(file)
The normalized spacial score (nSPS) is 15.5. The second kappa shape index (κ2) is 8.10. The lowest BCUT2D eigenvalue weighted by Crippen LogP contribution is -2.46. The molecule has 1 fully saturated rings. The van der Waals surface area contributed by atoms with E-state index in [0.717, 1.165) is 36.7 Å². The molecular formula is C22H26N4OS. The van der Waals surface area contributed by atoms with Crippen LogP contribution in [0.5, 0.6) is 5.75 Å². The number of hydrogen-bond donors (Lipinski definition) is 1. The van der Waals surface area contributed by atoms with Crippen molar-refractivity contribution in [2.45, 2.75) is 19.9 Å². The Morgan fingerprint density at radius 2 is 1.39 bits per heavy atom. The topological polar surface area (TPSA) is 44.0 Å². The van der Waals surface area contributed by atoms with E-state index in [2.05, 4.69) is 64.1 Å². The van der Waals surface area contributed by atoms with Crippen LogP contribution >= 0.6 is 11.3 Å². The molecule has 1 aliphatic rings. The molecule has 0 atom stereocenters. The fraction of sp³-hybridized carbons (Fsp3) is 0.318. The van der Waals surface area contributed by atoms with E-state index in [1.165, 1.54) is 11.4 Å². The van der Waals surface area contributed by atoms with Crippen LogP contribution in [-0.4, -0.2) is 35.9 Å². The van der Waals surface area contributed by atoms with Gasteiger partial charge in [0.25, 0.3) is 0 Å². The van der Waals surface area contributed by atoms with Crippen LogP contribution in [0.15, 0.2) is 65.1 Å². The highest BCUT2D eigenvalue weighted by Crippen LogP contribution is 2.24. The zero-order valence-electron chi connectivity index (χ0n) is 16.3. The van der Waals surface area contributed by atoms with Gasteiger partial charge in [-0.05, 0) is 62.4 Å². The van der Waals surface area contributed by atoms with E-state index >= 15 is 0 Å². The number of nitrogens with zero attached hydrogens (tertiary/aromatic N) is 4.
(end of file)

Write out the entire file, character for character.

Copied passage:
The normalized spacial score (nSPS) is 15.5. The second kappa shape index (κ2) is 8.10. The lowest BCUT2D eigenvalue weighted by Crippen LogP contribution is -2.46. The molecule has 1 fully saturated rings. The van der Waals surface area contributed by atoms with E-state index in [0.717, 1.165) is 36.7 Å². The molecular formula is C22H26N4OS. The van der Waals surface area contributed by atoms with Crippen LogP contribution in [0.5, 0.6) is 5.75 Å². The number of hydrogen-bond donors (Lipinski definition) is 1. The van der Waals surface area contributed by atoms with Crippen molar-refractivity contribution in [2.45, 2.75) is 19.9 Å². The Morgan fingerprint density at radius 2 is 1.39 bits per heavy atom. The topological polar surface area (TPSA) is 44.0 Å². The van der Waals surface area contributed by atoms with E-state index in [2.05, 4.69) is 64.1 Å². The van der Waals surface area contributed by atoms with Crippen LogP contribution >= 0.6 is 11.3 Å². The molecule has 1 aliphatic rings. The molecule has 0 atom stereocenters. The fraction of sp³-hybridized carbons (Fsp3) is 0.318. The van der Waals surface area contributed by atoms with E-state index in [1.165, 1.54) is 11.4 Å². The van der Waals surface area contributed by atoms with Crippen LogP contribution in [-0.4, -0.2) is 35.9 Å². The van der Waals surface area contributed by atoms with Gasteiger partial charge in [0.25, 0.3) is 0 Å². The van der Waals surface area contributed by atoms with Crippen LogP contribution in [0.15, 0.2) is 65.1 Å². The highest BCUT2D eigenvalue weighted by Crippen LogP contribution is 2.24. The zero-order valence-electron chi connectivity index (χ0n) is 16.3. The van der Waals surface area contributed by atoms with Gasteiger partial charge in [-0.05, 0) is 62.4 Å². The van der Waals surface area contributed by atoms with E-state index >= 15 is 0 Å². The number of nitrogens with zero attached hydrogens (tertiary/aromatic N) is 4.